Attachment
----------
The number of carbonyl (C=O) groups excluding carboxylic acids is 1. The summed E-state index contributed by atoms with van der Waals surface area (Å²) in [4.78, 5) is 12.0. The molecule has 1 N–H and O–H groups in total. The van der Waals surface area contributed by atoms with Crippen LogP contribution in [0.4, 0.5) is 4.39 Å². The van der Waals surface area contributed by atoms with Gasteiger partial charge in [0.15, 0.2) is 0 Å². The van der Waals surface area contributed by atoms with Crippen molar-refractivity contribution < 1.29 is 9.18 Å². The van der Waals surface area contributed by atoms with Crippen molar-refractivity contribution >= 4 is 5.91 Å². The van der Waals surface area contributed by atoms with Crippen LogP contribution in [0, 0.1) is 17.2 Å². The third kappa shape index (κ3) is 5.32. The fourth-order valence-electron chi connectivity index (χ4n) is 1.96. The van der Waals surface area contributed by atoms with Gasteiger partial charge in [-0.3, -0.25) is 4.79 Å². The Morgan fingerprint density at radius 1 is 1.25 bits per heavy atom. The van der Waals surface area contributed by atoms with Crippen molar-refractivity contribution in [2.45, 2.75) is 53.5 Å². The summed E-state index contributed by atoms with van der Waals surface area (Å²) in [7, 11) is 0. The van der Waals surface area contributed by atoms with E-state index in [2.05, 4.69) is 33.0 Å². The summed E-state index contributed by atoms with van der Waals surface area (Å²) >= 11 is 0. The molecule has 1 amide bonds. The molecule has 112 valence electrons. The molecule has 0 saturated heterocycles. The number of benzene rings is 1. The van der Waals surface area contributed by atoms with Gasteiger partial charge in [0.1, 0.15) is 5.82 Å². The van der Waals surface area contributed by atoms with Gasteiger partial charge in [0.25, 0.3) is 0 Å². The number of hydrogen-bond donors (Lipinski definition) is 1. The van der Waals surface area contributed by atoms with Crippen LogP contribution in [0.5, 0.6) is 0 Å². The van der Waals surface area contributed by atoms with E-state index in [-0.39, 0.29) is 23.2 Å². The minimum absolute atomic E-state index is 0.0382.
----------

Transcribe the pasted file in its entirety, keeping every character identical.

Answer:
The number of carbonyl (C=O) groups excluding carboxylic acids is 1. The summed E-state index contributed by atoms with van der Waals surface area (Å²) in [4.78, 5) is 12.0. The molecule has 1 N–H and O–H groups in total. The van der Waals surface area contributed by atoms with Crippen LogP contribution in [0.4, 0.5) is 4.39 Å². The van der Waals surface area contributed by atoms with Gasteiger partial charge in [0.15, 0.2) is 0 Å². The van der Waals surface area contributed by atoms with Crippen molar-refractivity contribution < 1.29 is 9.18 Å². The van der Waals surface area contributed by atoms with Crippen molar-refractivity contribution >= 4 is 5.91 Å². The van der Waals surface area contributed by atoms with Crippen LogP contribution in [0, 0.1) is 17.2 Å². The third kappa shape index (κ3) is 5.32. The fourth-order valence-electron chi connectivity index (χ4n) is 1.96. The van der Waals surface area contributed by atoms with Gasteiger partial charge in [-0.3, -0.25) is 4.79 Å². The Morgan fingerprint density at radius 1 is 1.25 bits per heavy atom. The van der Waals surface area contributed by atoms with Crippen molar-refractivity contribution in [2.45, 2.75) is 53.5 Å². The summed E-state index contributed by atoms with van der Waals surface area (Å²) in [7, 11) is 0. The van der Waals surface area contributed by atoms with E-state index in [2.05, 4.69) is 33.0 Å². The summed E-state index contributed by atoms with van der Waals surface area (Å²) >= 11 is 0. The molecule has 1 amide bonds. The molecule has 112 valence electrons. The molecule has 0 saturated heterocycles. The number of benzene rings is 1. The van der Waals surface area contributed by atoms with Gasteiger partial charge in [0.1, 0.15) is 5.82 Å². The van der Waals surface area contributed by atoms with Gasteiger partial charge in [0.25, 0.3) is 0 Å². The number of hydrogen-bond donors (Lipinski definition) is 1. The van der Waals surface area contributed by atoms with Crippen LogP contribution in [0.5, 0.6) is 0 Å². The van der Waals surface area contributed by atoms with E-state index in [-0.39, 0.29) is 23.2 Å². The minimum absolute atomic E-state index is 0.0382.